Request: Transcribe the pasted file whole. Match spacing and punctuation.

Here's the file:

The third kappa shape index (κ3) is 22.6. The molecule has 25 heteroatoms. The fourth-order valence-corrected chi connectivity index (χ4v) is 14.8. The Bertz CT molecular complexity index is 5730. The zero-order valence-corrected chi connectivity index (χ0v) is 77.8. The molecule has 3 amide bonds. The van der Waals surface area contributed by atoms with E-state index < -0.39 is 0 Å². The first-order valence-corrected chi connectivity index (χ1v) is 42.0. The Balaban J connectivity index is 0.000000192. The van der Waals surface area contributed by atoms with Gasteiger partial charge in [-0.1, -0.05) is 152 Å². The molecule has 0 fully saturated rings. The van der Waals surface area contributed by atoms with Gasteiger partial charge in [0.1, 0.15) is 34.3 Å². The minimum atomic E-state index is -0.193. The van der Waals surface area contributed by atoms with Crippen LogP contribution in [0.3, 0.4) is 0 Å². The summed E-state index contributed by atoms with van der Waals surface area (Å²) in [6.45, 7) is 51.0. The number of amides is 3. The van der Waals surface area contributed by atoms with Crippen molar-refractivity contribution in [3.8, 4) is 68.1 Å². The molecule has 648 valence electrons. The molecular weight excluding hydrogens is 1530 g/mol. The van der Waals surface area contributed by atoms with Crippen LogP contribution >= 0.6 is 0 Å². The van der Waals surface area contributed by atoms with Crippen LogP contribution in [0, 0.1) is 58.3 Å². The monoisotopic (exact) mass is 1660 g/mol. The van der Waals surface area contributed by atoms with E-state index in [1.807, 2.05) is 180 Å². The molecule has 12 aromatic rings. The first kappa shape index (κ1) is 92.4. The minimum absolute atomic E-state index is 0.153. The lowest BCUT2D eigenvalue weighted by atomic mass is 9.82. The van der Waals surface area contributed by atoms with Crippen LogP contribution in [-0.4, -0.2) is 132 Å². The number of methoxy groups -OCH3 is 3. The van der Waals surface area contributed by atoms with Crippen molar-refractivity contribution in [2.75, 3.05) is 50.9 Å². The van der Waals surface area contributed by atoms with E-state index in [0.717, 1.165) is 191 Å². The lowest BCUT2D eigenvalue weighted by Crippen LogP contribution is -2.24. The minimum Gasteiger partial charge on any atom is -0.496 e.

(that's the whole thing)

The third kappa shape index (κ3) is 22.6. The molecule has 25 heteroatoms. The fourth-order valence-corrected chi connectivity index (χ4v) is 14.8. The Bertz CT molecular complexity index is 5730. The zero-order valence-corrected chi connectivity index (χ0v) is 77.8. The molecule has 3 amide bonds. The van der Waals surface area contributed by atoms with E-state index < -0.39 is 0 Å². The first-order valence-corrected chi connectivity index (χ1v) is 42.0. The Balaban J connectivity index is 0.000000192. The van der Waals surface area contributed by atoms with Gasteiger partial charge in [-0.1, -0.05) is 152 Å². The molecule has 0 fully saturated rings. The van der Waals surface area contributed by atoms with Gasteiger partial charge in [0.1, 0.15) is 34.3 Å². The minimum atomic E-state index is -0.193. The van der Waals surface area contributed by atoms with Crippen LogP contribution in [0.3, 0.4) is 0 Å². The summed E-state index contributed by atoms with van der Waals surface area (Å²) in [6.45, 7) is 51.0. The number of amides is 3. The van der Waals surface area contributed by atoms with Crippen molar-refractivity contribution in [3.8, 4) is 68.1 Å². The molecule has 648 valence electrons. The molecular weight excluding hydrogens is 1530 g/mol. The van der Waals surface area contributed by atoms with Crippen LogP contribution >= 0.6 is 0 Å². The van der Waals surface area contributed by atoms with Crippen LogP contribution in [0, 0.1) is 58.3 Å². The monoisotopic (exact) mass is 1660 g/mol. The van der Waals surface area contributed by atoms with E-state index in [1.807, 2.05) is 180 Å². The molecule has 12 aromatic rings. The first kappa shape index (κ1) is 92.4. The minimum absolute atomic E-state index is 0.153. The lowest BCUT2D eigenvalue weighted by atomic mass is 9.82. The van der Waals surface area contributed by atoms with Crippen LogP contribution in [-0.4, -0.2) is 132 Å². The number of methoxy groups -OCH3 is 3. The van der Waals surface area contributed by atoms with Crippen molar-refractivity contribution in [2.75, 3.05) is 50.9 Å². The van der Waals surface area contributed by atoms with E-state index in [0.717, 1.165) is 191 Å². The lowest BCUT2D eigenvalue weighted by Crippen LogP contribution is -2.24. The minimum Gasteiger partial charge on any atom is -0.496 e.